CenturyLink, Frontier, TDS and others remain divided on new net neutrality rules

English: Frontier Communications logo at Front...

English: Frontier Communications logo at Frontier Building Rochester, New York (Photo credit: Wikipedia)

CenturyLink (NYSE: CTL), Frontier Communications and TDS, three telcos that have a long heritage of serving Tier 2 and Tier 3 markets, are taking diverging paths on what they think about the FCC‘s passing of new rules to reclassify broadband service under Title II of the 1934 Communications Act and Section 706 of the 1996 Telecommunications Act.

Serving as the third largest ILEC that serves a mix of both large metros down to rural markets, CenturyLink has taken a similar stance as its larger ILEC brothers AT&T (NYSE: T) and Verizon (NYSE: VZ), saying that the new order could have achieved its goals without a new source of regulation.  

“CenturyLink is very concerned about the impact of regulating the Internet as a utility under a 1930s regulatory regime that has no place in the 21st century economy,” said Steve Davis, EVP for public policy and government relations for CenturyLink, in a prepared statement. “We agree with the basic principles of an open Internet and believe the FCC could have prohibited the blocking or degrading of lawful content—something CenturyLink has never done—without stifling innovation.”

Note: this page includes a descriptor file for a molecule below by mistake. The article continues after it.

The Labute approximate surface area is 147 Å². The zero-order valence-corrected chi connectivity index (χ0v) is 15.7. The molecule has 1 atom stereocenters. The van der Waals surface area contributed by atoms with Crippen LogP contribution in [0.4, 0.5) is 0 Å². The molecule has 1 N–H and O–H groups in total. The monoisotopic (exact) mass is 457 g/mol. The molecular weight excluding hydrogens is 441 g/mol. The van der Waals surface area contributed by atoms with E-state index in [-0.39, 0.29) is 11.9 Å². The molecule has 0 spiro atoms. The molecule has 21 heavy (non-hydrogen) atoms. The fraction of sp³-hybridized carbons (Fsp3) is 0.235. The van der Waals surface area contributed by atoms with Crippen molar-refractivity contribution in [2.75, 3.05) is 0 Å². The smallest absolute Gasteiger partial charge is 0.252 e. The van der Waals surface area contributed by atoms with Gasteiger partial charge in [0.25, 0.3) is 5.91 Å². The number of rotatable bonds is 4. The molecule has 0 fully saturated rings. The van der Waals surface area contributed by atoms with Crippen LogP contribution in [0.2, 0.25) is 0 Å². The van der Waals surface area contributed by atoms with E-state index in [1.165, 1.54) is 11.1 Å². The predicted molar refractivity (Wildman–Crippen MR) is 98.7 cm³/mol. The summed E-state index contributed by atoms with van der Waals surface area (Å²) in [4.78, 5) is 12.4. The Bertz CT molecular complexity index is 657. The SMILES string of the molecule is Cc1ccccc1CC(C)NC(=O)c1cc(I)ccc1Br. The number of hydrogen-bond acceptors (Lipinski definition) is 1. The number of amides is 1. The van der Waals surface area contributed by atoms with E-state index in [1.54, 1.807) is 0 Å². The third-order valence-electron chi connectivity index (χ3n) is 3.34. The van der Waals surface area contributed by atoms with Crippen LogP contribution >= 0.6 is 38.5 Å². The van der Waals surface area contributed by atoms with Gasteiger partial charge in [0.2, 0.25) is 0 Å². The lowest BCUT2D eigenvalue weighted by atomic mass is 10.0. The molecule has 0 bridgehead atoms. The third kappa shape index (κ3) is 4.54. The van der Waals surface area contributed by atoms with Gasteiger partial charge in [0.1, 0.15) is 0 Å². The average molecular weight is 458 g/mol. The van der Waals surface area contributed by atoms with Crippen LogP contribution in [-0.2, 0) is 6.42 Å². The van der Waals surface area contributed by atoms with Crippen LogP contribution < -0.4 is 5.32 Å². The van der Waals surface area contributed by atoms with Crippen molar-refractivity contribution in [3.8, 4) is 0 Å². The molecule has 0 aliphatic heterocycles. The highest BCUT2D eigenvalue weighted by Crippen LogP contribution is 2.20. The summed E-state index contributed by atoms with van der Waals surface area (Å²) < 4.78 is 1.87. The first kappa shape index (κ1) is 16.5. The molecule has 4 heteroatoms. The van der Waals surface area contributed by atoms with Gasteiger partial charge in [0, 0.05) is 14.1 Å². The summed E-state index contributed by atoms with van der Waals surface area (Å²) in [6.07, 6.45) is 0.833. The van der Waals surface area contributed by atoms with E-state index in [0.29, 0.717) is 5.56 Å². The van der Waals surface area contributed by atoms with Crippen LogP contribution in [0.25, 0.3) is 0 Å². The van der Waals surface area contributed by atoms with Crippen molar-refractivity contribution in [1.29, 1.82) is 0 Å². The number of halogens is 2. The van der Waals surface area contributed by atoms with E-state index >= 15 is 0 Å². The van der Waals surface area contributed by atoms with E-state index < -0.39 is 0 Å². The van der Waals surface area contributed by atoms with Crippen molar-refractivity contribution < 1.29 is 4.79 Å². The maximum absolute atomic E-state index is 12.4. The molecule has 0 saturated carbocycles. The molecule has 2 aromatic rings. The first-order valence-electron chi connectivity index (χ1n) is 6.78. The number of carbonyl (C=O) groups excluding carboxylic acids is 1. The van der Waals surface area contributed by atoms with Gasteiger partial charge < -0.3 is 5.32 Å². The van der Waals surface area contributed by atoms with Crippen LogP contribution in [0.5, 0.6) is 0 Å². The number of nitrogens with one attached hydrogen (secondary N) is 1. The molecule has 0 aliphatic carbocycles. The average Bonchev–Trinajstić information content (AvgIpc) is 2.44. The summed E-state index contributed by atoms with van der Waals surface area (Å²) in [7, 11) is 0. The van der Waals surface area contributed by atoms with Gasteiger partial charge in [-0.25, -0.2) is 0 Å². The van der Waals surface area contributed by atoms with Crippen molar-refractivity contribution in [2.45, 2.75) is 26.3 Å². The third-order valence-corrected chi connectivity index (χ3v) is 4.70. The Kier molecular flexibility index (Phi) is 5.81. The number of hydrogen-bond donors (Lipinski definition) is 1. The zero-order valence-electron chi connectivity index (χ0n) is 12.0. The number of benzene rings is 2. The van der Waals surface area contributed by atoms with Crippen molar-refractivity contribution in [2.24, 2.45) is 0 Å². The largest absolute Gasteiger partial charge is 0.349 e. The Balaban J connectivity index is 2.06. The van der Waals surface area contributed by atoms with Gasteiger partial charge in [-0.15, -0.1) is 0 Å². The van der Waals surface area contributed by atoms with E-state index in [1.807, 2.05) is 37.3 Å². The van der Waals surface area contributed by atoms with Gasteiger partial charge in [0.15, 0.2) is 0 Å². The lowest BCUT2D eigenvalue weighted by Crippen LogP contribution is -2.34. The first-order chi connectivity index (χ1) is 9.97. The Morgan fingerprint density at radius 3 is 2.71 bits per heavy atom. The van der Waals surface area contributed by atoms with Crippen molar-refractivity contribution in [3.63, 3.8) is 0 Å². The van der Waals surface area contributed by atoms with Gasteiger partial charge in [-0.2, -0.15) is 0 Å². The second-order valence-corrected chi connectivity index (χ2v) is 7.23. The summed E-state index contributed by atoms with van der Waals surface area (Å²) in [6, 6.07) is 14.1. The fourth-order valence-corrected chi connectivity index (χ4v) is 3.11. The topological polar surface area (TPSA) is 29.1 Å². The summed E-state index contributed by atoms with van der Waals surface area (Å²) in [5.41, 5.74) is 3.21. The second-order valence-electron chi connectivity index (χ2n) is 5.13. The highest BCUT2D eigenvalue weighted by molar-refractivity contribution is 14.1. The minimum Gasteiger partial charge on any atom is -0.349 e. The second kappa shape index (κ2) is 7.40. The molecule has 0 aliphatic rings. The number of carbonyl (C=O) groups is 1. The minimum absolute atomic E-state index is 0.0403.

Davis added that they will “work with Congress to pass net neutrality legislation that protects consumers and doesn’t smother the growth engine of our economy with obsolete regulations.”

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About Mark Milliman

Mark Milliman is a Principal Consultant at Inphotonics Research driving the adoption and assisting local governments to plan, build, operate, and lease access open-access municipal broadband networks. Additionally, he works with entrepreneurs and venture capitalists to increase the value of their intellectual capital through the creation of strategic product plans and execution of innovative marketing strategies. With more than 22 years of experience in the telecommunications industry that began at AT&T Bell Laboratories, Mark has built fiber, cable, and wireless networks around the world to deliver voice, video, and data services. His thorough knowledge of all aspects of service delivery from content creation to the design, operation, and management of the network is utilized by carriers and equipment manufacturers. Mark conceived and developed one of the industry’s first multi-service provisioning platform and is multiple patent holder. He is active in the IEEE as a senior member. Mark received his B.S. in Electrical Engineering from Iowa State University and M.S. in Electrical Engineering from Carnegie Mellon University.

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